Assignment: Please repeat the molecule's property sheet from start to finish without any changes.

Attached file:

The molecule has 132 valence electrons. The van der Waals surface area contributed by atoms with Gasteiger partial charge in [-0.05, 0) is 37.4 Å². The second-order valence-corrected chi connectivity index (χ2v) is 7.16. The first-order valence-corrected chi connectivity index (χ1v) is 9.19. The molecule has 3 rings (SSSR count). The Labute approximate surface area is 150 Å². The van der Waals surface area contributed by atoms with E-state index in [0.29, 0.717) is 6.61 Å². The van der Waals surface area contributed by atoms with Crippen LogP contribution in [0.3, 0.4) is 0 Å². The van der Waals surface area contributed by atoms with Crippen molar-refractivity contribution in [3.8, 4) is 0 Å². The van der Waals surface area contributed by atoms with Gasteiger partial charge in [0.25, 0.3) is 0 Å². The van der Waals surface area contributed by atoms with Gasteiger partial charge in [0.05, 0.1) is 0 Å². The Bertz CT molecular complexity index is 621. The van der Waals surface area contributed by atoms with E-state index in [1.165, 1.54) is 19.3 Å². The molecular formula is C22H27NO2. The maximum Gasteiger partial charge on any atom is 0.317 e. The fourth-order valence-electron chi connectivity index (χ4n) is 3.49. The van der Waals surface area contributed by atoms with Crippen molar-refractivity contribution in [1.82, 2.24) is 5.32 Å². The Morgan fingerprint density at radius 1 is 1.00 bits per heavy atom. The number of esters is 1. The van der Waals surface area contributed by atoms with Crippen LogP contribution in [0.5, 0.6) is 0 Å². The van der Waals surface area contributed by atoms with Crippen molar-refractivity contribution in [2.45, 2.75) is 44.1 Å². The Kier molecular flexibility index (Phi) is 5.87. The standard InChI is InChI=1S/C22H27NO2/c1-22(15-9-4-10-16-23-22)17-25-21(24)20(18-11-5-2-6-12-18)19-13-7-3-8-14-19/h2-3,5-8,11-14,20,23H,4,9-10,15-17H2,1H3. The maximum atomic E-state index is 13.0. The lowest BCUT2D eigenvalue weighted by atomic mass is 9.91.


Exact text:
The molecule has 132 valence electrons. The van der Waals surface area contributed by atoms with Gasteiger partial charge in [-0.05, 0) is 37.4 Å². The second-order valence-corrected chi connectivity index (χ2v) is 7.16. The first-order valence-corrected chi connectivity index (χ1v) is 9.19. The molecule has 3 rings (SSSR count). The Labute approximate surface area is 150 Å². The van der Waals surface area contributed by atoms with E-state index in [0.29, 0.717) is 6.61 Å². The van der Waals surface area contributed by atoms with Crippen LogP contribution in [0.3, 0.4) is 0 Å². The van der Waals surface area contributed by atoms with Crippen molar-refractivity contribution in [3.8, 4) is 0 Å². The van der Waals surface area contributed by atoms with Gasteiger partial charge in [0.25, 0.3) is 0 Å². The van der Waals surface area contributed by atoms with Gasteiger partial charge in [0.05, 0.1) is 0 Å². The Bertz CT molecular complexity index is 621. The van der Waals surface area contributed by atoms with E-state index in [1.165, 1.54) is 19.3 Å². The molecular formula is C22H27NO2. The maximum Gasteiger partial charge on any atom is 0.317 e. The fourth-order valence-electron chi connectivity index (χ4n) is 3.49. The van der Waals surface area contributed by atoms with Crippen molar-refractivity contribution in [1.82, 2.24) is 5.32 Å². The Morgan fingerprint density at radius 1 is 1.00 bits per heavy atom. The number of esters is 1. The van der Waals surface area contributed by atoms with Crippen LogP contribution in [0.5, 0.6) is 0 Å². The van der Waals surface area contributed by atoms with Crippen molar-refractivity contribution in [2.45, 2.75) is 44.1 Å². The Kier molecular flexibility index (Phi) is 5.87. The standard InChI is InChI=1S/C22H27NO2/c1-22(15-9-4-10-16-23-22)17-25-21(24)20(18-11-5-2-6-12-18)19-13-7-3-8-14-19/h2-3,5-8,11-14,20,23H,4,9-10,15-17H2,1H3. The maximum atomic E-state index is 13.0. The lowest BCUT2D eigenvalue weighted by atomic mass is 9.91.